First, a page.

Wednesday, 25 September 2013

The 5th Wave - Rick Yancey Review

The 5th Wave – Rick Yancey Review
I went into this one with high hopes – most of which were, sadly, dashed. It has so many rave reviews and recommendations from bloggers I trust, so I went out and bought it in my local bookshop for my birthday. And I liked it at the start, I really did. It had lots of cool astute little observations that made me think, ‘Hm, why didn’t I notice that before?’ and like the author more for it.
Unfortunately, it mostly went downhill from there. It just wasn’t as ... brilliant as I was expecting it to be. The prose was easily functional, and very pretty at times, and I felt sure that The 5th Wave would become one of my favourite things, but some of the big story-wide things just weren’t right.
The thing is, it’s difficult to discern exactly what I didn’t like about it. I really enjoyed some of the character’s POVs (although main character Cassie became annoying with her fixation on Ben Parish in the middle of a bloody apocalypse), like Zombie (hint: not an actual Zombie. Zombies do not feature in this novel, thankfully) and Sammy. Many reviewers were annoyed by Sammy’s point-of-view sections (he’s five, so he sees things pretty simply) but I found them very sweet and quite endearing actually. If only Cassie’s sections had endeared me to her a bit more. I adored the front cover. I loved the imagination behind each of the four/five waves (although I preferred the first three; the details behind the last two were too sketchy to really get any satisfaction from).
I think the way the plot was executed was what let the book, and me, down. It’s such an interesting and tantalising (although not entirely original) premise, but the way it plays out – well, let’s just say that it took me about a week to read. That long a time means a book is certainly not keeping me gripped to the page. It dragged in the middle. A lot. She was wandering and being shot and having to spend weeks recuperating and it wasn’t skipped over. Instead we read about every excruciating detail – all of which were just intended to set up and carry through an utterly ridiculous, fake, non-swoonworthy relationship that just stank of plot tropes.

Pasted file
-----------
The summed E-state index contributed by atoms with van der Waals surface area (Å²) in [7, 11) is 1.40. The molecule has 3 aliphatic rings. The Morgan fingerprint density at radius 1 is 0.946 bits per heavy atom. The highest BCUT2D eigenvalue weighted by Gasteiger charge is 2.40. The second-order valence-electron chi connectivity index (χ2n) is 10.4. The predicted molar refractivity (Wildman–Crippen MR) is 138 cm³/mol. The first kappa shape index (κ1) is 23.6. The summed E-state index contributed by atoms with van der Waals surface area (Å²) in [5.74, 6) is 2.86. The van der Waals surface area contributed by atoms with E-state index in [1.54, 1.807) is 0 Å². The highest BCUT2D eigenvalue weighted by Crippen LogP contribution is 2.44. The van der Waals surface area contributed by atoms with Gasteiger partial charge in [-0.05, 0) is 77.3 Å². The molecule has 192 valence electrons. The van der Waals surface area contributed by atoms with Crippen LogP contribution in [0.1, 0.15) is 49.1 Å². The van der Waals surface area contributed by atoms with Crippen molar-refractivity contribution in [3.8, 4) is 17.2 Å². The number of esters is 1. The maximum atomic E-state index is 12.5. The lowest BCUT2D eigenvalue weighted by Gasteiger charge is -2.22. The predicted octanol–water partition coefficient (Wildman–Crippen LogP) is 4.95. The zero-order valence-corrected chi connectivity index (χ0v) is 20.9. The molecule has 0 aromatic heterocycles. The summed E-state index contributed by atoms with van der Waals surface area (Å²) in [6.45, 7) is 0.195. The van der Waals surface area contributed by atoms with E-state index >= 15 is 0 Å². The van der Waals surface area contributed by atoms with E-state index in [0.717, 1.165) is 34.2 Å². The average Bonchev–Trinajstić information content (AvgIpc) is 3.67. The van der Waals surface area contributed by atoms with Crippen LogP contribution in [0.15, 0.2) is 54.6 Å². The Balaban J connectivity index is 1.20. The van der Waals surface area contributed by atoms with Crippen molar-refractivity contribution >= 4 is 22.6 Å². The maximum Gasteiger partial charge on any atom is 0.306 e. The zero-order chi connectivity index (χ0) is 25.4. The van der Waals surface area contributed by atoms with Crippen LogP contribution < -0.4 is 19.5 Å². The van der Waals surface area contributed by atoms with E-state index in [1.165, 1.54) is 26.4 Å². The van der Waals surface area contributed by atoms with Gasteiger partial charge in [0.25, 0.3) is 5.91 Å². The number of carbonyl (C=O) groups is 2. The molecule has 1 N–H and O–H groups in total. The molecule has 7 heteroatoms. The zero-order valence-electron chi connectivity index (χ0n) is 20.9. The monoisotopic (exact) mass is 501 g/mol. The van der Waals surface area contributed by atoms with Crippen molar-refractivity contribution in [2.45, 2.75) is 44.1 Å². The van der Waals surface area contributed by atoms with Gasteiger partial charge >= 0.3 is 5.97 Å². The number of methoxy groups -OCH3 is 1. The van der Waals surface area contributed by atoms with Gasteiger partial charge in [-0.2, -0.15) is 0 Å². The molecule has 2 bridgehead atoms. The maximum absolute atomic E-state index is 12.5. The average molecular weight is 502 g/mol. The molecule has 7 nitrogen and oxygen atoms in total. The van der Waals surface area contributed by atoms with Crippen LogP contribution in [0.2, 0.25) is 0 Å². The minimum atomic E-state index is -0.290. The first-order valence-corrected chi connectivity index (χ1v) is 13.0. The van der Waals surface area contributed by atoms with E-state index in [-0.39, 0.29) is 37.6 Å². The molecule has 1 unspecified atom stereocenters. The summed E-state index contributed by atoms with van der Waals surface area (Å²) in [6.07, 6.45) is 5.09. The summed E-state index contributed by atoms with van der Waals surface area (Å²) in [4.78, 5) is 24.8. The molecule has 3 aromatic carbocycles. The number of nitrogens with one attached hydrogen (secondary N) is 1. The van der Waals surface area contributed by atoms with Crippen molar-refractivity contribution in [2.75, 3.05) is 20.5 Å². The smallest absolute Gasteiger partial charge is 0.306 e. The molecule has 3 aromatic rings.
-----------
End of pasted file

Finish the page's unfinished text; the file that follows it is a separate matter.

Lest I go off on a rant about YA romance, I’ll just pull myself back and state the facts.
1.       That romance was creepy, simple as. Just stalkerish – first there was the whole changing-her-clothes-while-she-sleeps thing, and then there was the standing outside the bathroom door for no apparent reason other than to ensure her safety. To ensure that she doesn’t trip and die in the bath, just like Edward and a certain brunette Mary Sue with a name that rhymes with Shmella.
2.       It was just terribly contrived. Yes, obviously they were desperate in this big bad apocalyptic world to find some companionship, but it was just annoying to see them do it that way. Also, Evan, when she says no to a kiss that means no, okay? Not that you paid any attention to that in the book.
3.       I don’t intend to spoil this for anyone planning to read the book, but that ‘plot twist’ was a) predictable and b) tiresome. Just don’t, Mr. Yancey. Please don’t.
Okay, onto some good things. I really liked some of the one-liners in here. Cassie is supposedly the witty one, but I actually really liked Zombie and Ringer’s lines – their military training gives rise to plenty of dramatic and hugely cinematic lines and scenes. Cassie gets some good ones in too, though – take the well written one with them carrying the world on their shoulders - but that’s mainly because she has about half the narrative.
I went into this after being told by a fellow blogger that is was a standalone. Nope. It’s the first in a trilogy... which does explain the ending I despised. There were no answers. Nothing got resolved – in fact, everything just got turned upside down all over again. Not exactly the reward I wanted after getting through hundreds of pages. Also, whoever made the dust jacket: please don’t compare it to Ender’s Game.
3.5   stars for the good bits.
P.S. Bear in mind that these were my personal opinions. This book has had phenomenal success, and there are plenty of great bits in it – there were just more that weren’t to my taste.

1 comment:

  1. Yeah, I think for the most part, intense hype for a book has the opposite effect that the publishers actually intend. If they're going to hype up a book that much, you are bound to have people be disappointed because it's hard to live up to! It's a shame really. I often wonder what I would think of certain books if I only had the chance to read them without any expectations. At any rate, I still ended up loving this book even with the hype so I guess I was lucky! I would highly recommend giving Rick Yancey's other series a go, The Monstrumologist, because he's a phenomenally brilliant writer. If you would still be willing to give his work a go that is!


What do you think?